Monday 28 January 2013

To win the support of the Malays, you need to denounce the non-Malays? NO! says DSAI!

steadyaku47 comment: This was forwarded to me. No idea who the writer is but too good a read to not share it with others. 

AUG 29 - As the Permatang Pauh by-election fades into the recesses of
our memories, there is talk of it being a turning point in our
country's history. Unfortunately, this talk habitually and routinely
focuses on the possibility of changing the government by Sept 16.

It ignores a simple reality: Datuk Seri Anwar Ibrahim has already made
history by being the first Malay politician to ever actually win more
political support through an explicitly non-racial platform. It is
practically impossible to underestimate how Anwar bucked the trend; he
has completely turned our understanding of politics in this country on
its head.

History has already made it crystal-clear; Malay politicians who try
to unite the country by appealing to a common sense of Malaysian-ness
inevitably wind up heading into political oblivion. Dato Onn Ja'afar's
political career went up in flames the moment he founded the first
multiracial political party in the country, in spite of it having
every conceivable advantage - it was literally the incumbent party of
the time because of Onn's towering status in Malayan politics. And it,
of course, foundered completely.

Since then nobody has even tried to unite the Malays as Malaysians.
Unite the Malays as Malays, of course; Syed Jaafar Albar famously
proclaimed in the 1960s that he was a Malay first and a Malaysian
second. Syed Hussein Alatas made an admirable attempt to change
Malaysian politics through Gerakan, and we all know how that turned
out. Literally every Malay leader who has tried to be Malaysian first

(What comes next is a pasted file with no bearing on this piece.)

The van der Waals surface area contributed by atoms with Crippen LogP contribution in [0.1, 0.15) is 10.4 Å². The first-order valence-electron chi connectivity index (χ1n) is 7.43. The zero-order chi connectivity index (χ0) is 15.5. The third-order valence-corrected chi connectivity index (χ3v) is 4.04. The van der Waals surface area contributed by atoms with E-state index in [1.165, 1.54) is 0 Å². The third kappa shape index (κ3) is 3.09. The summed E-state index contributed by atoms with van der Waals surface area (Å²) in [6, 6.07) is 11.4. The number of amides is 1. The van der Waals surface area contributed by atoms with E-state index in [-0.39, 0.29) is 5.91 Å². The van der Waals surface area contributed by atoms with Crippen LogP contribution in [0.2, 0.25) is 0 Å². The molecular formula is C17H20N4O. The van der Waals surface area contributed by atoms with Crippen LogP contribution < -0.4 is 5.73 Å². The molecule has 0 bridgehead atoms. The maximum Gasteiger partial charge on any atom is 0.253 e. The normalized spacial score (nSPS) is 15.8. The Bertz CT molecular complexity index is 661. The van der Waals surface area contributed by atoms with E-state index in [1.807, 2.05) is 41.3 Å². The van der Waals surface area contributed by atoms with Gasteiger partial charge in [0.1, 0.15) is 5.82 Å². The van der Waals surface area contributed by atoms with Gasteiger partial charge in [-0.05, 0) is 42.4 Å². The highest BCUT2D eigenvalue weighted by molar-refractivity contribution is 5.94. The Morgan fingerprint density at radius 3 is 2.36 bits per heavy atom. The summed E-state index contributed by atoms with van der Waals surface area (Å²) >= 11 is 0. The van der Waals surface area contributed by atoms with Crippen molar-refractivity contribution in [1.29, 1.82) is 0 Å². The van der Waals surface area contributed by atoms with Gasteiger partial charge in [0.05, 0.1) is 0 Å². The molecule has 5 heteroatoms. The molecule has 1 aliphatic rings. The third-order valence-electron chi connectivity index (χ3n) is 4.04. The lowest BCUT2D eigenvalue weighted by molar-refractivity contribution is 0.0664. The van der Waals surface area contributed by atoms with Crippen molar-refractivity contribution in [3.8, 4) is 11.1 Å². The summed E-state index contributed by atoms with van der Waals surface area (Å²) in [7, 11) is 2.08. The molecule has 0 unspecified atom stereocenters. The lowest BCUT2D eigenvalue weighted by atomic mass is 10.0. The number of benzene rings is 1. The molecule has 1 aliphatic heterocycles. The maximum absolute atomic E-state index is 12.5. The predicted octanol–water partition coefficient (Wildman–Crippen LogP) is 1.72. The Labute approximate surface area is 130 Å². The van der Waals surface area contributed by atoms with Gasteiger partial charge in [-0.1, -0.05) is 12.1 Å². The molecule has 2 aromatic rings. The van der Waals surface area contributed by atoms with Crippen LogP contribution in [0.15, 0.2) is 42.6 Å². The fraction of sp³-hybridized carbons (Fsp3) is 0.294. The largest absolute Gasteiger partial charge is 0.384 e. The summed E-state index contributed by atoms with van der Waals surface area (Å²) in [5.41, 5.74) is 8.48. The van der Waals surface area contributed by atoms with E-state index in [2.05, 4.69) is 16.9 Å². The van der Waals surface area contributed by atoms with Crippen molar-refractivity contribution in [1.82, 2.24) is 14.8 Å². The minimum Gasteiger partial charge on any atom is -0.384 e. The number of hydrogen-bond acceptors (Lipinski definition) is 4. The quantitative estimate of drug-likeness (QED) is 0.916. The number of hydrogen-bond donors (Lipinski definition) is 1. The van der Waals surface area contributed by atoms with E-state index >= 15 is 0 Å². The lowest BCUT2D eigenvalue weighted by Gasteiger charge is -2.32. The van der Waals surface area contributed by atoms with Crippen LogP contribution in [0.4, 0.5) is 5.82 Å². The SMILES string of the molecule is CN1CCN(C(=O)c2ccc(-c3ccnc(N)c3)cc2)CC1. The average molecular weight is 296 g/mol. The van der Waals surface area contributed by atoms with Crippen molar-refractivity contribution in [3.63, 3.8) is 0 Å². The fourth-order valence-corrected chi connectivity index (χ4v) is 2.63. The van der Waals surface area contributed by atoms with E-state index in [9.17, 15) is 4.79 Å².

ever since has risked being branded as a sell-out, a puppet of the non-
Malays and a stooge of Lee Kuan Yew.

The one exception was Prime Minister Tun Dr Mahathir Mohamad, who
experienced some brief success with his Bangsa Malaysia ideaThis
only makes sense,
 considering Dr Mahathir's iron-fisted handling of
anyone who dared to oppose him; it is thus a pity that he never took
this policy beyond mere words. (However Dr.M is threatening the Malays to unite for their  survival!
 How worse can an ex PM get?)

The moment Dr Mahathir handed over the reins to his successor, Malay
politicians were up in arms criticising Bangsa Malaysia as a
'nebulous' and untenable concept for daring to acknowledge that the
non-Malays have a place in this country too.

So here we are today: 51 years after independence, the easiest way to
tar a Malay politician next to calling him a Jew-lover is to accuse
him of saying this country belongs to the Chinese and Indians too.
That is simply how Malaysian politics works; to win the support of the
Malays, you need to denounce the non-Malays as foreign squatters, who
are only here as a matter of privilege rather than right, a privilege
revocable at any time.

And what a coincidence it is - that is exactly how the Malaysian
government works too. If you're not an Indonesian who can be counted
as a Malay, your application for permanent residency or citizenship
can never hope to see the light of day. If you're not a Malay, you can
expect to hear your fair share of racist remarks in a public national